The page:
Oscar Pistorius ran the same time in the T44 100-meter finals Thursday in London as he did four years ago in Beijing.
In 2008, 11.17 seconds earned him Paralympics gold. In 2012, it was merely good enough for fourth place.
Great Britain's Jonnie Peacock won one of the showcase races of the Paralympics in a speedy 10.90 seconds, outclassing U.S. sprinter Richard Browne (11.03 seconds) and South Africa's Arnu Fourie (11.08). Pistorius has now failed to defend two of his Paralympics titles from Beijing, having already finished second in the 200 meters Sunday.
That Pistorius came up short in the 100 meters is a testament to the progress Paralympic sprinters have made the past four years. Whereas Pistorius swept all three individual sprints in Beijing, other competitors have since improved to the point where they can challenge him and even beat him in his weaker events.
Pistorius, known as "Blade Runner" because of his two carbon fiber prosthetic legs, often falls behind at the start of races because his springy blades force him to pop straight up out of the blocks rather than driving out low and reducing wind resistance. A long sprint like his trademark 400 meters provides him ample time to recover from an early deficit, but the start is much more crucial in the 100.
Give Pistorius credit for accepting defeat with far more grace Thursday than he did four days earlier after placing second to Brazil's Alan Fonteles Cardoso Oliveira in the 200.
"We aren't racing a fair race," Pistorius said on-camera right after that race, charging that the blades Oliveira uses gave him an unfair advantage because they were too long. That accusation incited criticism because Pistorius himself has long dealt with non-disabled opponents claiming his own blades provide him an unfair competitive edge.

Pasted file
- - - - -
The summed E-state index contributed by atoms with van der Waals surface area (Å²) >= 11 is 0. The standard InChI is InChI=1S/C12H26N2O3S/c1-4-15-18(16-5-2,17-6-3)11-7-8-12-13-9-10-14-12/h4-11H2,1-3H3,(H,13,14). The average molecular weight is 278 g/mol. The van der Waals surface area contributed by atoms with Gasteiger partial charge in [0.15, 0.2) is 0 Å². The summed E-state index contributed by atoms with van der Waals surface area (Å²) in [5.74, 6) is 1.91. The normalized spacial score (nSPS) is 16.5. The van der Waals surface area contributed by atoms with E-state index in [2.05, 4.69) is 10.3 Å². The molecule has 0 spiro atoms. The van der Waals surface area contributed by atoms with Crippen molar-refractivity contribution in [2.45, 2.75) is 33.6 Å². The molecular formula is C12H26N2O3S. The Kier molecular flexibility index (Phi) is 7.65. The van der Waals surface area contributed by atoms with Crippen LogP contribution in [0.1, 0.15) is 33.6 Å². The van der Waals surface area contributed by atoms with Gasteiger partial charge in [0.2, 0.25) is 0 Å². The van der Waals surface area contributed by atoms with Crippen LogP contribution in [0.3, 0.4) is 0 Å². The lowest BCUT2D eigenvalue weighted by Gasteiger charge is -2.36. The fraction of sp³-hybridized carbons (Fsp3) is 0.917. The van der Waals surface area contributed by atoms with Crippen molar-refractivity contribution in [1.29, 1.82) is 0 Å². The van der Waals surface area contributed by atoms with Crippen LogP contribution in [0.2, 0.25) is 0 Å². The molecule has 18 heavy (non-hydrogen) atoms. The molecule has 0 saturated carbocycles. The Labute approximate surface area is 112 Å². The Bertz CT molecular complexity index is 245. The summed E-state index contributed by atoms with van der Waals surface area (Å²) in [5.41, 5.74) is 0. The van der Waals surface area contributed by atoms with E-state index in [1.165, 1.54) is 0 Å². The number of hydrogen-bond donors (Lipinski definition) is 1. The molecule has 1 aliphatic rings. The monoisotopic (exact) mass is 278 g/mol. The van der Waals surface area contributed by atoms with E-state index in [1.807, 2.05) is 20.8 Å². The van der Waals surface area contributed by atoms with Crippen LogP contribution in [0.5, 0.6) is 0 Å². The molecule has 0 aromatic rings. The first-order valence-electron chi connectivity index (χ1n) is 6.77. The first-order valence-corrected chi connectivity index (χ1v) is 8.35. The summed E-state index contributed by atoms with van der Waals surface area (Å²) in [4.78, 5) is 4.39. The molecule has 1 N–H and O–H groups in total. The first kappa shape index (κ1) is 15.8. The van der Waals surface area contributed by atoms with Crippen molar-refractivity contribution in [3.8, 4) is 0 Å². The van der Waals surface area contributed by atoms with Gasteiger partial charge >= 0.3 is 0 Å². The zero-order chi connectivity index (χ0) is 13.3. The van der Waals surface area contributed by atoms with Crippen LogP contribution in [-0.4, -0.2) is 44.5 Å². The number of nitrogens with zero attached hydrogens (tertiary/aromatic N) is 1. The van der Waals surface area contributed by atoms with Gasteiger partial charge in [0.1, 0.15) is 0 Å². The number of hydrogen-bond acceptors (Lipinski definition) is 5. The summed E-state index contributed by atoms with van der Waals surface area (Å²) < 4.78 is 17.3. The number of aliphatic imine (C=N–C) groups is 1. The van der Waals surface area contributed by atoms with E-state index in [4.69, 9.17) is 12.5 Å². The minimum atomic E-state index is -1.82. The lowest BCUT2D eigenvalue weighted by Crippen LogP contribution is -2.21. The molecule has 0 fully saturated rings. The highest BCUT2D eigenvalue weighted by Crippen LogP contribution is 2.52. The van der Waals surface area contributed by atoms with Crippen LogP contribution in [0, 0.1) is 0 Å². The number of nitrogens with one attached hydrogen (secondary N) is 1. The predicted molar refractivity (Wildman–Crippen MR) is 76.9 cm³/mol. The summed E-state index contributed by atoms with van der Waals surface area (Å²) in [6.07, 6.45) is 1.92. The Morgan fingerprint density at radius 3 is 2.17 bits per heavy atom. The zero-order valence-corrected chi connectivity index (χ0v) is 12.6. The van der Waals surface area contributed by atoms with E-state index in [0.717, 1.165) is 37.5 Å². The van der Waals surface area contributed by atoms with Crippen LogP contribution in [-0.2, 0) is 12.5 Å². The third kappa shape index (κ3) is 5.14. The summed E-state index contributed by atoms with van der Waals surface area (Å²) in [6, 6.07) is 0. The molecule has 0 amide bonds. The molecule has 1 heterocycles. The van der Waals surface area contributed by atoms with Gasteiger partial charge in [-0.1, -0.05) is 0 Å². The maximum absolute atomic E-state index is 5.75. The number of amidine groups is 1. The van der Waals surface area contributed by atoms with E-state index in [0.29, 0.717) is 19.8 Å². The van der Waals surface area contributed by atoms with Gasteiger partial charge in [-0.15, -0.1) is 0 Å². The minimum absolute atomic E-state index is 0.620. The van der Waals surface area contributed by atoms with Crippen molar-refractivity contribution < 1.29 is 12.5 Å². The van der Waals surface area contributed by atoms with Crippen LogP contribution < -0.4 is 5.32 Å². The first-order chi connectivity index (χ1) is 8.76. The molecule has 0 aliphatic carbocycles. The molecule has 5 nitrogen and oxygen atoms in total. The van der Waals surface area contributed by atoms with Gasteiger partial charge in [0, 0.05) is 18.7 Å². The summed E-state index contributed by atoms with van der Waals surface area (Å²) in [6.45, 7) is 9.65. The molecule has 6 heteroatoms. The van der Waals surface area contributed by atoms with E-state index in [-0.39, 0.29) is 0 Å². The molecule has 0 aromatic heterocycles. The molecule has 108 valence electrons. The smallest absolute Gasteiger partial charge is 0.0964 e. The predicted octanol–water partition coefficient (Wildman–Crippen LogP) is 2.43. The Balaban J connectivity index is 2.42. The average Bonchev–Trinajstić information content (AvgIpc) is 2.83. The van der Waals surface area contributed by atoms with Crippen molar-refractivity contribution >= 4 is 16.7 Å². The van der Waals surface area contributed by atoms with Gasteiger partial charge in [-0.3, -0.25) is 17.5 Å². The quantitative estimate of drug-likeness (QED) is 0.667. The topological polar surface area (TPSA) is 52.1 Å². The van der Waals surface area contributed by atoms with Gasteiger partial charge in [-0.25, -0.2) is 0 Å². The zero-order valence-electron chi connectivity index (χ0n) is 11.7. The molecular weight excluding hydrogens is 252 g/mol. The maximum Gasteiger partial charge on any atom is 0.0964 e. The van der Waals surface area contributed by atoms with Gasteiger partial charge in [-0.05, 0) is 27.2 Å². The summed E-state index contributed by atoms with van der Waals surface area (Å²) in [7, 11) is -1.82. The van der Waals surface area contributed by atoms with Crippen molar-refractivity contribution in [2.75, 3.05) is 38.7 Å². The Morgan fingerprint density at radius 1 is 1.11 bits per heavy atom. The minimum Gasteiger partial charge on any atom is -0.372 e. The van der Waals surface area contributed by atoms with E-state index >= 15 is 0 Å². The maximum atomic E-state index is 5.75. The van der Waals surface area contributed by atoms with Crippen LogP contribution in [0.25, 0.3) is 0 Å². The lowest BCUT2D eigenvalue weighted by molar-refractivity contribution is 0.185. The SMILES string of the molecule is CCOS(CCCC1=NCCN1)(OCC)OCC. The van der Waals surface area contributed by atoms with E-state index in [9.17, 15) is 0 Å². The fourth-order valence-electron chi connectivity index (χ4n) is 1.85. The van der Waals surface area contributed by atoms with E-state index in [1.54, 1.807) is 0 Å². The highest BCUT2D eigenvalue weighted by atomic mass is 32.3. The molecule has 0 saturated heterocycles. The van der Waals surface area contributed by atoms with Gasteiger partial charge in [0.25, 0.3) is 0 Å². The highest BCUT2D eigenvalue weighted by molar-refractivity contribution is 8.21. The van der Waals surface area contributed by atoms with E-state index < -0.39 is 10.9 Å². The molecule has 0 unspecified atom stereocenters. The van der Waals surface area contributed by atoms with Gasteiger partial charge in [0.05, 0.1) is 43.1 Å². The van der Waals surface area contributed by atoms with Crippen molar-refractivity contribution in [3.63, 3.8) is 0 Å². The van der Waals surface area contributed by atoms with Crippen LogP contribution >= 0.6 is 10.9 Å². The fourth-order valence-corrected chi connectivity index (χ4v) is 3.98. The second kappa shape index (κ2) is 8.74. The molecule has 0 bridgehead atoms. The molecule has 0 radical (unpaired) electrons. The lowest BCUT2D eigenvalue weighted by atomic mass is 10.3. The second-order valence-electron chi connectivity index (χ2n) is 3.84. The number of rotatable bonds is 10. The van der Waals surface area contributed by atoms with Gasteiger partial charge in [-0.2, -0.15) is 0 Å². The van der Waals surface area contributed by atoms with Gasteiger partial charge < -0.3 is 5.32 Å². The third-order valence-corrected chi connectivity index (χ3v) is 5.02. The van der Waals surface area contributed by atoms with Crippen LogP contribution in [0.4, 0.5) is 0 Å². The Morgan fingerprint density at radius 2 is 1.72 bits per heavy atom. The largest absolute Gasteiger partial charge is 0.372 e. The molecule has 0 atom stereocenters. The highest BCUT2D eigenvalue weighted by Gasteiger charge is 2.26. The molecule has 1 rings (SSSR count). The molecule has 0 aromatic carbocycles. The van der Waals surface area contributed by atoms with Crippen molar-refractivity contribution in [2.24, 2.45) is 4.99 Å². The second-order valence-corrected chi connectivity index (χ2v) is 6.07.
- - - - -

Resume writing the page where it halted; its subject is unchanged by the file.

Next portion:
In his post-race comments Thursday, Pistorius went out of his way to praise Peacock.
"What we have seen tonight is a great Paralympic sprinter -- it was a great performance," Pistorius said. "The 100m is not my thing and it shows how much the sport has grown.
"I am unbelievably happy. Jonnie drew so much from the crowd. Well done to him and in front of a [...] home crowd. I'm sure this will be one of the memories of his life."
Pistorius' last chance for individual gold in London is the 400 meters, the same race in which he garnered headlines around the world during the Olympics last month for making the semifinals.
In the Olympic prelims last month, Pistorius ran the 400 in a season-best time of 45.44 seconds. If he can duplicate that time in the finals of the Paralympics later this week, he should have no trouble salvaging his first individual gold of the week.